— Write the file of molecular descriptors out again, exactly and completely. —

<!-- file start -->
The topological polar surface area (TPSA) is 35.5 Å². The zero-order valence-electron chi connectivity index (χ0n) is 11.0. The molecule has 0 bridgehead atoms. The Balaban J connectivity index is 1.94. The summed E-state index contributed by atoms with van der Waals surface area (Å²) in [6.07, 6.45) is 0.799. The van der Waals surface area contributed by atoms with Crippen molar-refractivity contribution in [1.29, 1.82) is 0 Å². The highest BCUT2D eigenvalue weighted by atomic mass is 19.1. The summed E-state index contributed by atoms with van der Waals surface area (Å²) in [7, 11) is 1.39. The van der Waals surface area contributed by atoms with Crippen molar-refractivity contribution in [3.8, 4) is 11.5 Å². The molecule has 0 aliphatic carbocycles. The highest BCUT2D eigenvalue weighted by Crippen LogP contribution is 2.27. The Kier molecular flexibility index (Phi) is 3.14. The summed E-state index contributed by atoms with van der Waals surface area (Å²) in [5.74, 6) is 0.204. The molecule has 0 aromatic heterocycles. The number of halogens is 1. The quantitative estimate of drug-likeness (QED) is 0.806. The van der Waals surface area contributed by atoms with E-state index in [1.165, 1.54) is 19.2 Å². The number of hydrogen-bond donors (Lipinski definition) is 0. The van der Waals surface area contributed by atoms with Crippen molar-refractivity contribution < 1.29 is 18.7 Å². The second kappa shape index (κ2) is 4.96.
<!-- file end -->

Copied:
The topological polar surface area (TPSA) is 35.5 Å². The zero-order valence-electron chi connectivity index (χ0n) is 11.0. The molecule has 0 bridgehead atoms. The Balaban J connectivity index is 1.94. The summed E-state index contributed by atoms with van der Waals surface area (Å²) in [6.07, 6.45) is 0.799. The van der Waals surface area contributed by atoms with Crippen molar-refractivity contribution in [1.29, 1.82) is 0 Å². The highest BCUT2D eigenvalue weighted by atomic mass is 19.1. The summed E-state index contributed by atoms with van der Waals surface area (Å²) in [7, 11) is 1.39. The van der Waals surface area contributed by atoms with Crippen molar-refractivity contribution in [3.8, 4) is 11.5 Å². The molecule has 0 aliphatic carbocycles. The highest BCUT2D eigenvalue weighted by Crippen LogP contribution is 2.27. The Kier molecular flexibility index (Phi) is 3.14. The summed E-state index contributed by atoms with van der Waals surface area (Å²) in [5.74, 6) is 0.204. The molecule has 0 aromatic heterocycles. The number of halogens is 1. The quantitative estimate of drug-likeness (QED) is 0.806. The van der Waals surface area contributed by atoms with E-state index in [1.165, 1.54) is 19.2 Å². The number of hydrogen-bond donors (Lipinski definition) is 0. The van der Waals surface area contributed by atoms with Crippen molar-refractivity contribution < 1.29 is 18.7 Å². The second kappa shape index (κ2) is 4.96.